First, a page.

Cayman’s economy expanded 1.5 percent in first quarter
The Cayman Islands gross domestic product expanded in the first quarter, boosted by significant growth of more than 4 percent in tourism-related sectors, including hotels and restaurants, transport and retail.
The annualized growth rate of 1.5 percent in the first quarter of 2014 compared to a decline of 0.6 percent during the same period last year.
Government expects a continuously growing economy for the rest of the year, with a projected GDP growth of 1.9 percent. This forecast would be considerably higher than the economic performance of the past three years which, after a three-year recession, reached just 0.9 percent in 2011, 1.4 percent in 2012 and 1.2 percent in 2013.
The Economics and Statistics Office report on the first quarter economic performance shows a positive development in real estate, renting and business services, construction activities, and agriculture and fishing.
However, the strengthening tourism sector, with growing air arrivals (5.2 percent) and recovering cruise arrivals (2 percent), was the most important factor driving the economy in the first quarter.
In contrast, finance and insurance and government services declined by 1.3 percent and 1.4 percent, respectively. In the financial industry, the number of banks and trust companies continued to drop (-4.5 percent) and listings on the Cayman Islands stock exchange were also down 12.1 percent compared to the same period in 2013. This was offset by a larger number of registered funds (2.5 percent), in particular master funds, a surge in new company registrations (20.3 percent) and a small increase in the number of class B insurers (2.6 percent).
The projected economic expansion for the year will rely mainly on the recovery of the financing and insurance sector and the sustained growth of construction and tourism, the ESO said.
The positive economic performance in the first three months of the year also helped improve government finances.
The fiscal surplus increased from $131.8 million in the first quarter of 2013 to $149.4 million this year, resulting from both higher revenue (4.5 percent) and a decline in total expenditure (-2.4 percent). Despite a 2.9 percent drop in total work permits, revenue from work permit and residency fees increased 15.3 percent. Revenue from financial services licenses jumped 13.1 percent.
Lower personnel costs and subsidies were the main factors causing the decline in government’s current spending. The central government’s total outstanding debt fell to $558.3 million at the end of March 2014, down from $582.6 million a year earlier.
FCA withdraws ‘high risk’ country list
The Financial Conduct Authority, the U.K.’s financial regulator, has pulled a controversial list of countries that the organization considers high risk for money laundering and financial crime.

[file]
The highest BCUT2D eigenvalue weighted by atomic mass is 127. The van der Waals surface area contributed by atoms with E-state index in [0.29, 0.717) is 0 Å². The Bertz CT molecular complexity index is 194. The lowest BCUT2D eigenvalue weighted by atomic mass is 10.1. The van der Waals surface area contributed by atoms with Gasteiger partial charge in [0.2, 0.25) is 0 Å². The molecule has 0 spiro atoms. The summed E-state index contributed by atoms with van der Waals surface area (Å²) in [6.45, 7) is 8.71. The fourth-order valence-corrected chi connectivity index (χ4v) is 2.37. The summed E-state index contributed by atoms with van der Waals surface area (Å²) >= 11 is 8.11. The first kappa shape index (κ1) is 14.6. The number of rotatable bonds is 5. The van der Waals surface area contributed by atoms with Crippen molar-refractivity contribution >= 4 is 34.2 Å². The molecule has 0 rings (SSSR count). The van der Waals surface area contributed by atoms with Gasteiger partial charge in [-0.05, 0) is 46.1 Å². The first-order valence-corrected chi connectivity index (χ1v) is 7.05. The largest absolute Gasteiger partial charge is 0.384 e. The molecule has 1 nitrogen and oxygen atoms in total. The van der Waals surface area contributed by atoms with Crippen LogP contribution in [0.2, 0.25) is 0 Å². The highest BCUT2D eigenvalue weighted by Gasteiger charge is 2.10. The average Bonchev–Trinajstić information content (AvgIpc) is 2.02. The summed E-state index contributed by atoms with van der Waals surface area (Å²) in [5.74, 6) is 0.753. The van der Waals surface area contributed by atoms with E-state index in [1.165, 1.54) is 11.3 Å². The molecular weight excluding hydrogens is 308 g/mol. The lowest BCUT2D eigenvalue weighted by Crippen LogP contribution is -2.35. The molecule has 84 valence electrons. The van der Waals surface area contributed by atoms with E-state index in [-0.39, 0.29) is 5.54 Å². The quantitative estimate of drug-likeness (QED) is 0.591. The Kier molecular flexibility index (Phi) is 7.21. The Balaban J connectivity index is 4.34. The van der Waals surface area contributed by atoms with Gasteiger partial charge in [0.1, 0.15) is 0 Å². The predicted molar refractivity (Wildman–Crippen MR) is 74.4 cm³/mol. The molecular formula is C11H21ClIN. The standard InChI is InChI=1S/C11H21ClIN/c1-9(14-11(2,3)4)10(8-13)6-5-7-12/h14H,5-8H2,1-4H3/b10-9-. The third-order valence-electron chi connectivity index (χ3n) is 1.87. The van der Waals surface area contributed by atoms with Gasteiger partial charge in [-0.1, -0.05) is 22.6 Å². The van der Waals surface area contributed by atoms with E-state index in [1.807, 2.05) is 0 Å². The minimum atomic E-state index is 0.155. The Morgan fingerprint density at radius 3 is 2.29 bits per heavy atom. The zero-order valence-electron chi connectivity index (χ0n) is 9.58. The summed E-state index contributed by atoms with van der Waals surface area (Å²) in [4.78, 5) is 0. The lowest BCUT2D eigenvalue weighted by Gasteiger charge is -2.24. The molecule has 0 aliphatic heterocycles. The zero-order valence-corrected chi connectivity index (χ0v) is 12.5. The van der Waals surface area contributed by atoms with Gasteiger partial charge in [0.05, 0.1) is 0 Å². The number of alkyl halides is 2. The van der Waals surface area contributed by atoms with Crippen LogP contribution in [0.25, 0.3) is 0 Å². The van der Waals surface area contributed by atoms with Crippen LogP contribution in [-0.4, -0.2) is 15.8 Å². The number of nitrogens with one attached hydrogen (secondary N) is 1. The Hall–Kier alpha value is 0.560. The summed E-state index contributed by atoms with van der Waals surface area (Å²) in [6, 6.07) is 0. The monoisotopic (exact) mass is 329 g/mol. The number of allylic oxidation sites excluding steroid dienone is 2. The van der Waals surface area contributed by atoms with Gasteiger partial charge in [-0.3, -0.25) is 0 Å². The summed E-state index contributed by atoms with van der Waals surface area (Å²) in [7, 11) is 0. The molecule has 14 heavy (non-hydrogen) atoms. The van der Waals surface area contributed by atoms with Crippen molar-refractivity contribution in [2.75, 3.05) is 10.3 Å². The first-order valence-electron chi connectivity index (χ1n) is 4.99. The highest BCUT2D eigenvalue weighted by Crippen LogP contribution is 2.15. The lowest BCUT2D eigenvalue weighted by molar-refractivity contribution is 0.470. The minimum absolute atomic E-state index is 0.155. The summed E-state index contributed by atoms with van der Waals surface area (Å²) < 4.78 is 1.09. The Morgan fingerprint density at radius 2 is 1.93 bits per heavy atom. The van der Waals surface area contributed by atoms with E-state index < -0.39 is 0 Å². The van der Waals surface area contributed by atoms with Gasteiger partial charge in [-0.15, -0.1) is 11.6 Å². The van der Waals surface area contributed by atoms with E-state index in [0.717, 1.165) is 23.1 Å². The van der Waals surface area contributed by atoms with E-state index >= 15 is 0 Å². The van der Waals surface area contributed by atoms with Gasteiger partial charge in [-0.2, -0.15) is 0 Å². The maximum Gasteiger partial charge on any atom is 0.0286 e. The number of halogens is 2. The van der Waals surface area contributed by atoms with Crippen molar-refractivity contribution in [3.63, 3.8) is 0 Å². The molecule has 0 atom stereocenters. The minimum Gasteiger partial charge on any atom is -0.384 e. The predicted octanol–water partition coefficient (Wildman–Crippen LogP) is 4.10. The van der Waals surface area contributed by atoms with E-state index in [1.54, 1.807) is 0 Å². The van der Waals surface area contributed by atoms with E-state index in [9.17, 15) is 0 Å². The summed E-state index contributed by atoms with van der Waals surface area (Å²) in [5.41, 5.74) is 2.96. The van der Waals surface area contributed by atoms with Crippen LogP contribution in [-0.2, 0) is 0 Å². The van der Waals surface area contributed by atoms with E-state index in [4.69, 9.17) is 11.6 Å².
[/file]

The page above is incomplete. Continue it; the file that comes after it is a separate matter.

The Cayman Islands government and financial services association Cayman Finance had criticized Cayman’s inclusion and the lack of transparency around the methodology used to draw up the list.
The Cayman Islands government said the FCA confirmed that the information has been removed from its website and there are no plans to publish a similar directory of risky countries in the future.
The previously unpublished list of 95 countries was released by the U.K. regulator on its website on July 18 after it had entered the public domain following a freedom of information request in early July.
The Cayman Islands was the only overseas territory and the only major offshore financial center regarded as “high risk” for financial crime by the financial watchdog.
In August, the Cayman Islands government questioned the motive for putting Cayman on the list, given the acknowledgements of the robustness of its regime by other international bodies.
Minister of Financial Services Wayne Panton wrote to the FCA saying he was “astounded” to find Cayman on the list, despite its international compliance track record and high ranking in the assessment by the OECD’s 2013 Global Forum on Transparency and Exchange of Information for Tax Purposes, which put Cayman on par with the U.K. and higher than most G8 countries.
Although the list has now been withdrawn, Panton said, questions regarding the methodology used by the FCA remain. The Cayman Islands Monetary Authority will continue the dialogue with FCA officials to ensure they are accurately informed about Cayman’s regime, he added.
The FCA has committed to a full review of the methodology.
The publication of the list had reputational and practical implications as it is used by the FCA to evaluate regulated financial firms’ anti-money laundering compliance, especially during onsite visits by the regulators’ financial crime team, which focuses on a firm’s business relationships with high-risk countries.
Financial institutions in the U.K. are required to develop their own country risk categories based on publicly available information as part of their anti-money laundering regime. After learning of the FCA’s internal high risk country list, financial companies called for its publication to be better prepared in their anti-money laundering efforts.
The release of the FCA list may have caused U.K. financial firms to up their country rating of the Cayman Islands to high risk for anti-money laundering purposes.
Offshore deals peak in second quarter
Boosted by the initial public offering of Alibaba group, mergers, acquisitions and IPOs involving companies based in offshore financial centers reached the second highest value in the past decade during the second quarter of 2014.